Wader expert wins top ornithological award

Dr Jennifer Smart with her award

 

As a group, waders are amongst the most endangered, suffering from a variety of issues that include habitat loss and increased predation. Over the last 15 years, Jen has become a leading voice in the world of breeding wader conservation and her research has played a seminal role in defining the conservation strategies most important for the successful management of breeding wader populations.

Many of Jen’s research findings have informed today’s management of some of the largest breeding wader populations in low lying wetlands, particularly on the RSPB’s network of reserves but also influencing management of grasslands across landscapes managed primarily by farmers both here and abroad. Recently, Jen has been working in a controversial area, examining how predation impacts ground-nesting birds and what can be done to reduce those impacts. Her research has spanned testing fencing to protect breeding waders from predators; managing field margins to provide alternative prey for predators to managing the sward and wet features that are crucial for providing waders with the right habitat for nesting and rearing their chicks.

Dr Sam Franks, nominating Jen for the award said, “Jen’s passion for waders can be summed up by her recent 600-mile bike ride in 8 days across southern England to raise funds for waders. She shares her expertise and leadership with humour, compassion, enthusiasm and openness, and is an exemplary and inspirational role model to many. Fittingly, she has just recently been appointed as Head of RSPB Conservation Science for Scotland & Northern Ireland, and I have no doubt that she will bring the same dynamism and passion to this new role as she brings to her other ventures. She is a very worthy recipient of this award."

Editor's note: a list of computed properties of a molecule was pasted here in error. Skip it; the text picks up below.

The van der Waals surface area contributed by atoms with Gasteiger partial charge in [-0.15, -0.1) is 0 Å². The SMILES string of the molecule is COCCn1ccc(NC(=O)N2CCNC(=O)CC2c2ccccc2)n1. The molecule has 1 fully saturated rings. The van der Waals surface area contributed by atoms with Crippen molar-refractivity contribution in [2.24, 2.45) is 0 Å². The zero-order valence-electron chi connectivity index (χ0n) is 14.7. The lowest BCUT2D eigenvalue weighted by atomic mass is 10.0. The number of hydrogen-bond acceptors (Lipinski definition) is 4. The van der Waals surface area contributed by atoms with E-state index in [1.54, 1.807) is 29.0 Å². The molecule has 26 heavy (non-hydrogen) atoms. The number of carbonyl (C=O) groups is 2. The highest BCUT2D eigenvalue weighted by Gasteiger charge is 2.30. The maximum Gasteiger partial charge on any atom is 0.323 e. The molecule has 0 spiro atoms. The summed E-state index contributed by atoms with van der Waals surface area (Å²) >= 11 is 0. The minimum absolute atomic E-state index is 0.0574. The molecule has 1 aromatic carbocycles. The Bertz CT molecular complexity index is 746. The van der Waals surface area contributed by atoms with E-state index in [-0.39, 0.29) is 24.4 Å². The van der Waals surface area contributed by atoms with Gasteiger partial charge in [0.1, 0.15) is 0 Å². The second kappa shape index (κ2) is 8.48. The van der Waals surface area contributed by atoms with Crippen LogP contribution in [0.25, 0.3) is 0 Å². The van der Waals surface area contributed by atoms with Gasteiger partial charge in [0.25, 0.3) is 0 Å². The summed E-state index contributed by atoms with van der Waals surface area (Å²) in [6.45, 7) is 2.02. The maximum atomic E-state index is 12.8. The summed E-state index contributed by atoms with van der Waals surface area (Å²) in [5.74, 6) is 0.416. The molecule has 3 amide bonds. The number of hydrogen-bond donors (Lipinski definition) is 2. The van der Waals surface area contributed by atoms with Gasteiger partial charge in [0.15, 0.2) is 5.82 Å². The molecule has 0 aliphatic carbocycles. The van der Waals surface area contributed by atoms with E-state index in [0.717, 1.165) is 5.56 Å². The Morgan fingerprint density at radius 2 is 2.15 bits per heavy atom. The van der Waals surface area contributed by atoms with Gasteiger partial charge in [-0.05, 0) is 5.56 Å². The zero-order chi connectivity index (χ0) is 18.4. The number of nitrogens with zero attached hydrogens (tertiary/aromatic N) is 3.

Dr Jen Smart, said, “I am delighted to receive this award which is testament to the teamwork across the RSPB, my academic collaborators, especially UEA and to the many PhD students who’s ideas and energy have driven forward much of this work. Receiving awards like this create moments that last a lifetime – so thanks to everyone who played a part”

The Marsh Award for Ornithology is awarded to an ornithologist who is making a significant contribution to the field, typically someone who gained a PhD between ten and twenty years prior to the award being made.

The Marsh Awards are supported by the Marsh Christian Trust and presented by the BTO.